THUNDER BAY — The Ministry of Natural Resources and Forestry is defending its forest management practices in the wake of a critical report from an environmental group.
This week, the Wildlands League said its study of clearcuts in 35,000 square kilometres of forest northwest of Lake Nipigon found the 'logging scar' footprint comprises 14 per cent of the harvested areas.
The organization said forest regeneration is inhibited after the removal of timber because logging roads, landings, slash piles and chipper piles are left behind.
It said that because the extent of what it described as these "barren" areas has been significantly underestimated, monitoring for deforestation should be improved, and the industry should revise its harvesting practices.
Ontario's MNRF issued a response Wednesday, saying it does consider the loss of productive land in current forest management practices.
"The Forest Management Planning Manual requires planning teams to develop strategies for managing roads and unproductive land. Planning teams have to monitor and report on the progress towards completing the recovery of productive land," a spokesperson said.
Forest management guides also provide direction on how to minimize and account for the loss of productive land.
According to the MNRF, surveys are conducted regularly to assess the status of regenerating forests.
Between 2009 and 2013, the surveys showed that 91 per cent of assessed areas were considered free to be free to grow.
Areas not deemed free to grow are reassessed in future years.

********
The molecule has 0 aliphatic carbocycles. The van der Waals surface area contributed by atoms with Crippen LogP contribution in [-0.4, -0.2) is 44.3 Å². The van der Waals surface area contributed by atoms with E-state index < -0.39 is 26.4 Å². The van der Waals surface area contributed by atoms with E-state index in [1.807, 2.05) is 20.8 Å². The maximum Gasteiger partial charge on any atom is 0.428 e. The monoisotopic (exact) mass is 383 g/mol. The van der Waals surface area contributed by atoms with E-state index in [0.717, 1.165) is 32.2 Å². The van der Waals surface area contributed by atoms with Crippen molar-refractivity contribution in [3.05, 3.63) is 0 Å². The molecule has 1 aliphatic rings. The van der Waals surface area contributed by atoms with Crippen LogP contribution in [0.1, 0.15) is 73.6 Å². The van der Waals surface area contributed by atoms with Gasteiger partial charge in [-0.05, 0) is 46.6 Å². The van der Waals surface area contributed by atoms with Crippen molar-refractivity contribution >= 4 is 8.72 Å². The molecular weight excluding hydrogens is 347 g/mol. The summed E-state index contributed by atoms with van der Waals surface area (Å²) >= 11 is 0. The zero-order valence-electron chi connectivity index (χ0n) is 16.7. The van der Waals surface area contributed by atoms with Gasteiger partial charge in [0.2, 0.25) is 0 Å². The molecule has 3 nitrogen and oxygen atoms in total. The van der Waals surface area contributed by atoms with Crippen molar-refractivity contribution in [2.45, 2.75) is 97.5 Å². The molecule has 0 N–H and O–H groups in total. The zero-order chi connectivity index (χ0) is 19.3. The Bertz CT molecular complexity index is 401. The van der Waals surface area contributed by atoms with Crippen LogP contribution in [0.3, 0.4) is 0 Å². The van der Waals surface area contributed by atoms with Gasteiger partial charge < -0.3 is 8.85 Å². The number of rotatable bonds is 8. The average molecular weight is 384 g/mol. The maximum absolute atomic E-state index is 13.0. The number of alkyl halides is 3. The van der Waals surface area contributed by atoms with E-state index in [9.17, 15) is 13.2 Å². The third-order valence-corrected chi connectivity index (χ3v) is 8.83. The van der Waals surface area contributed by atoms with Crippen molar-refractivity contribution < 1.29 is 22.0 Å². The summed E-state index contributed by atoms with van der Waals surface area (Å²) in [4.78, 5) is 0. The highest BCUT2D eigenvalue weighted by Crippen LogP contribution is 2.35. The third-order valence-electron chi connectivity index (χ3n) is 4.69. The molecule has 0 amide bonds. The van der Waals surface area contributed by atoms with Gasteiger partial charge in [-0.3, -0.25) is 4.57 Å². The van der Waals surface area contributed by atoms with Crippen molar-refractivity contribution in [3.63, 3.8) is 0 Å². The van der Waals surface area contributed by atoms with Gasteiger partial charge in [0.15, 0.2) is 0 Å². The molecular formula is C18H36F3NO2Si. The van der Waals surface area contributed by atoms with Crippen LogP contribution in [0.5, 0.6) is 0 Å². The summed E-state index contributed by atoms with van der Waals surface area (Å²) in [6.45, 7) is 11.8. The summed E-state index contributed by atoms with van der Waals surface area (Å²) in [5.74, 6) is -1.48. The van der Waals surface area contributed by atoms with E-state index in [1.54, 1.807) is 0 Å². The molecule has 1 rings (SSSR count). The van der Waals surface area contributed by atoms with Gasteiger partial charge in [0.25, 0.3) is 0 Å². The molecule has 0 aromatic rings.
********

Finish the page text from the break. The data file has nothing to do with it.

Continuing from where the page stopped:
Industry calls Wildlands League report 'wildly' misleading
The Forest Products Association of Canada said the Wildlands League report fails to understand Canada's 21st century forest sector.
In a statement below the headline "Forest Report Wildly Misleading," it said Canada is a global leader in sustainable forest management, and is in the midst of a transformation leading to innovative new products and "enhanced environmental credentials."
Industry practices have evolved considerably over the last several decades, it said, and have contributed to minimizing the loss of productive forest areas.
The FPAC said the Wildlands League has "purposely" exaggerated the impact of forestry, focusing on practices from 30 years ago in a single region [Northwestern Ontario] and extrapolating them to the entire country.
"In fact, road areas and non-regenerated landings are significantly lower today," it said.
In its statement, the Ministry of Natural Resources and Forestry also noted that the public access road network created by logging operations is used by mining companies, tourism operators, Indigenous communities and others.